My OB had already told me I’d be having a C-section next month, and yet there I was that night, dutifully seated with my husband at our little two-person table in a room full of other pregnant couples in a labor and delivery class.
We learned how to sit on the birthing ball, how to practice breathing patterns, and what it felt like to push—all while my daughter sat (literally) breech inside me, her small head pushing into my diaphragm. When asked by the other moms-to-be about my due date, I always ended up disclosing my impending surgical delivery, giving an uncomfortable smile when they would look at me in confusion.
“What are you doing here, then?” They’d ask.
But here’s the thing. When the time came to be wheeled into the operating room, I realized just how beneficial those classes were. Here’s why I took a childbirth class when I knew I was going to have a C-section:
It was more than just about giving birth. I was encouraged to advocate for myself in regards to visitors, how the variety of pain medications could affect me, and how my stay would look as I recovered in the hospital. It was also the place where we were able to craft our birth plans. And let’s be honest, regardless whether I had a C-section or vaginal birth, my body was going to go through a ton of changes. Simply knowing what was going on within my body and being given the language to speak up for myself helped ease my anxiety about having the surgery.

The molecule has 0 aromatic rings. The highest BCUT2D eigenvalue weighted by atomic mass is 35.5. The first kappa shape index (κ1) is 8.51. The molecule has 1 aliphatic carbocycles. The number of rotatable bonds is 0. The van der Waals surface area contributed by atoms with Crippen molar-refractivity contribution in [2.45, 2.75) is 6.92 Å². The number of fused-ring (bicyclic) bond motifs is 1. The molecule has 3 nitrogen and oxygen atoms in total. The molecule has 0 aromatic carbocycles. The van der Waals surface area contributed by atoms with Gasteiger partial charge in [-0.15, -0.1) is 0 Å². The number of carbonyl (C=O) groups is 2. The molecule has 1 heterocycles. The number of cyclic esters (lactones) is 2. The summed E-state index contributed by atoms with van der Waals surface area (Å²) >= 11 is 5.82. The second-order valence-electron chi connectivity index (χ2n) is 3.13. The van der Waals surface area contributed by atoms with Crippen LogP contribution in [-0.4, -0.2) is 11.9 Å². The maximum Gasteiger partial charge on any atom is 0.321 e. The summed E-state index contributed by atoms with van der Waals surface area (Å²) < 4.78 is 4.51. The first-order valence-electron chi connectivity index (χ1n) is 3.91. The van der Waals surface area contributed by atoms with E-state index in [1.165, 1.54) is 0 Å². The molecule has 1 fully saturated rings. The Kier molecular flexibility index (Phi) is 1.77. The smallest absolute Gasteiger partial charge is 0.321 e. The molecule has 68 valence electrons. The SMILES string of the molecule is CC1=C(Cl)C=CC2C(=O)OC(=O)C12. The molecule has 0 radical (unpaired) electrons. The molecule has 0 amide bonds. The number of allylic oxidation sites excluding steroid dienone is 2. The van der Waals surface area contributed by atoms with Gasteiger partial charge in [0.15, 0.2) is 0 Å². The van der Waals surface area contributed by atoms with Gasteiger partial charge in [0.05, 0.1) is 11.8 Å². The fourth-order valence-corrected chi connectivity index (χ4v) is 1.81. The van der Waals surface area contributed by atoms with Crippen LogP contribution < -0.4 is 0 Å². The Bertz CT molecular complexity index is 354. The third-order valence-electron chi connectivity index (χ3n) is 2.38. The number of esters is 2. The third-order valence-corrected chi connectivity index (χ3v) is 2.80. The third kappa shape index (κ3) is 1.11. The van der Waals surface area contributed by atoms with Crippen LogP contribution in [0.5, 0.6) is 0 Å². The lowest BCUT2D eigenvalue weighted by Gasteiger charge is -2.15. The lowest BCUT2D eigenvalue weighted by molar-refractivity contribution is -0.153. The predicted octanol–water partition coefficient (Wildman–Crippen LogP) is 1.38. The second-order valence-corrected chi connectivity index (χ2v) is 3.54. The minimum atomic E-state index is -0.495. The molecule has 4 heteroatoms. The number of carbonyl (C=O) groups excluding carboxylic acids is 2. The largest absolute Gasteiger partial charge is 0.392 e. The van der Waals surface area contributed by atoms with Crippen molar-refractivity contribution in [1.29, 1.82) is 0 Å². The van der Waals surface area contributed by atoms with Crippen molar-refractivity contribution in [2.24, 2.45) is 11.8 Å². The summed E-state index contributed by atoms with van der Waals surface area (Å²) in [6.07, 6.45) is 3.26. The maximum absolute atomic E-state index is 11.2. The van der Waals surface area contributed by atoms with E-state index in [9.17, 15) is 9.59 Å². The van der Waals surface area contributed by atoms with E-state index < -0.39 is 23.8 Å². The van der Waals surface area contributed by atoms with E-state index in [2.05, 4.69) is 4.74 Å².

It was empowering. After spending years trying to conceive before finally falling pregnant, so much of my journey to motherhood was out of my control. When I realized I wasn’t even going to have the type of birth I had envisioned, taking childbirth classes allowed me to take back some of that control. I couldn’t change how my baby was positioned inside me or the fact that the hospital wouldn’t risk a breech delivery, but I could educate myself as much as possible before my hospital stay.
C-sections demand an incredible amount of relaxation. Major abdominal surgery terrified me. The day of my daughter’s birth, I stared up at the ceiling, the lights too bright and the anesthesiologist hovering over me, speaking softly. Then, I slowly, deliberately, began counting to twenty—one of my favorite breathing techniques I learned in my class—to calm my anxiety about being cut open. After a while, I felt my heart rate slow and the tremble leave my fingers. I was able to focus on the doctor’s voice as she announced my daughter’s entry into the world.
The bond created with my husband. He’s always been my foundation and voice of reason, but going through a class on giving birth to our child connected us in entirely new ways. Throughout the whole surgery, he held my hand and coached me through the breathing we had practiced earlier, keeping me grounded as we waited for our baby’s arrival.
So as awkward as it was at times, I don’t regret sitting in that childbirth class. Birth can be a scary thing, and any control I could have over my daughter’s delivery empowered me to work through my fears and have the best experience possible. Even if I didn’t ever get to bounce on that damn birthing ball.